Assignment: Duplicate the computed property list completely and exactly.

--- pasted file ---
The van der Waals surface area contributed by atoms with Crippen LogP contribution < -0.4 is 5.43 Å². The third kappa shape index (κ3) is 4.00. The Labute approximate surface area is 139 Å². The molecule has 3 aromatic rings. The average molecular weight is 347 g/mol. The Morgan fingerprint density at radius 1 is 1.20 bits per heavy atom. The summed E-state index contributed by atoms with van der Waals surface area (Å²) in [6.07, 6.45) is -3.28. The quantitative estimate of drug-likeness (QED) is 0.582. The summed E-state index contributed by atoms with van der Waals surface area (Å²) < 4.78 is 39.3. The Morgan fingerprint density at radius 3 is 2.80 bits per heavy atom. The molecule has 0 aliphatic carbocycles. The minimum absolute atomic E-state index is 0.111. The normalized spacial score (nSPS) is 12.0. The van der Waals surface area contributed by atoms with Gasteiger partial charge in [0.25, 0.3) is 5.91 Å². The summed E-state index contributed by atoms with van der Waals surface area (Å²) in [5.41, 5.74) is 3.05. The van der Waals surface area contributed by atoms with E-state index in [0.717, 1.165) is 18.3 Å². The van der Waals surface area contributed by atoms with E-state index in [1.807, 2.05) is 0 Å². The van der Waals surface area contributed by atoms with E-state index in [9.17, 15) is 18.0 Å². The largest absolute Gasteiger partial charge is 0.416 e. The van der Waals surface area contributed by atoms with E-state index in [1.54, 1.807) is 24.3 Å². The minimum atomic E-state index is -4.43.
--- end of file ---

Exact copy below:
The van der Waals surface area contributed by atoms with Crippen LogP contribution < -0.4 is 5.43 Å². The third kappa shape index (κ3) is 4.00. The Labute approximate surface area is 139 Å². The molecule has 3 aromatic rings. The average molecular weight is 347 g/mol. The Morgan fingerprint density at radius 1 is 1.20 bits per heavy atom. The summed E-state index contributed by atoms with van der Waals surface area (Å²) in [6.07, 6.45) is -3.28. The quantitative estimate of drug-likeness (QED) is 0.582. The summed E-state index contributed by atoms with van der Waals surface area (Å²) < 4.78 is 39.3. The Morgan fingerprint density at radius 3 is 2.80 bits per heavy atom. The molecule has 0 aliphatic carbocycles. The minimum absolute atomic E-state index is 0.111. The normalized spacial score (nSPS) is 12.0. The van der Waals surface area contributed by atoms with Gasteiger partial charge in [0.25, 0.3) is 5.91 Å². The summed E-state index contributed by atoms with van der Waals surface area (Å²) in [5.41, 5.74) is 3.05. The van der Waals surface area contributed by atoms with E-state index in [0.717, 1.165) is 18.3 Å². The van der Waals surface area contributed by atoms with E-state index in [1.807, 2.05) is 0 Å². The van der Waals surface area contributed by atoms with E-state index in [9.17, 15) is 18.0 Å². The largest absolute Gasteiger partial charge is 0.416 e. The van der Waals surface area contributed by atoms with E-state index in [1.54, 1.807) is 24.3 Å². The minimum atomic E-state index is -4.43.